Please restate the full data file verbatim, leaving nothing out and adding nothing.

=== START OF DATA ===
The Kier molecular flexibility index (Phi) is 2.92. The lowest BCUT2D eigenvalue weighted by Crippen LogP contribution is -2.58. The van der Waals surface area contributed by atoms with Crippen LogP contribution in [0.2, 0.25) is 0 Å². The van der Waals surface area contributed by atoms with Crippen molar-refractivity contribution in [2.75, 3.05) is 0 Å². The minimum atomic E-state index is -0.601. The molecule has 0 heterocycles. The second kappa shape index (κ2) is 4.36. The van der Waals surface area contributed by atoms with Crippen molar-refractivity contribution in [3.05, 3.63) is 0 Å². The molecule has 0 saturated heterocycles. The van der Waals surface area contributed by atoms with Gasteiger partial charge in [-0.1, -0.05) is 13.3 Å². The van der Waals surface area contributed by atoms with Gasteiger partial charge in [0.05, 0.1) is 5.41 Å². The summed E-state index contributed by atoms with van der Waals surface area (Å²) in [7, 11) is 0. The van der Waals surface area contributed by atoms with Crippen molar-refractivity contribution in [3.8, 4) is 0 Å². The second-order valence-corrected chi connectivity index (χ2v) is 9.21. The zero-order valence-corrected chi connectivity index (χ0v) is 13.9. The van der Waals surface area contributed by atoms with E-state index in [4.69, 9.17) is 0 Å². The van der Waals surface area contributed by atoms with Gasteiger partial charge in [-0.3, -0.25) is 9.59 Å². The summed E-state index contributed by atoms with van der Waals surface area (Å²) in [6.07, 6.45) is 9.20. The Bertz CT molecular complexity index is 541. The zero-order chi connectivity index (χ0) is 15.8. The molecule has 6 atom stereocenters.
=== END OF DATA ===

The Kier molecular flexibility index (Phi) is 2.92. The lowest BCUT2D eigenvalue weighted by Crippen LogP contribution is -2.58. The van der Waals surface area contributed by atoms with Crippen LogP contribution in [0.2, 0.25) is 0 Å². The van der Waals surface area contributed by atoms with Crippen molar-refractivity contribution in [2.75, 3.05) is 0 Å². The minimum atomic E-state index is -0.601. The molecule has 0 heterocycles. The second kappa shape index (κ2) is 4.36. The van der Waals surface area contributed by atoms with Crippen molar-refractivity contribution in [3.05, 3.63) is 0 Å². The molecule has 0 saturated heterocycles. The van der Waals surface area contributed by atoms with Gasteiger partial charge in [-0.1, -0.05) is 13.3 Å². The van der Waals surface area contributed by atoms with Gasteiger partial charge in [0.05, 0.1) is 5.41 Å². The summed E-state index contributed by atoms with van der Waals surface area (Å²) in [7, 11) is 0. The van der Waals surface area contributed by atoms with Crippen molar-refractivity contribution in [3.8, 4) is 0 Å². The second-order valence-corrected chi connectivity index (χ2v) is 9.21. The zero-order valence-corrected chi connectivity index (χ0v) is 13.9. The van der Waals surface area contributed by atoms with E-state index in [4.69, 9.17) is 0 Å². The van der Waals surface area contributed by atoms with Gasteiger partial charge in [-0.3, -0.25) is 9.59 Å². The summed E-state index contributed by atoms with van der Waals surface area (Å²) in [6.07, 6.45) is 9.20. The Bertz CT molecular complexity index is 541. The zero-order chi connectivity index (χ0) is 15.8. The molecule has 6 atom stereocenters.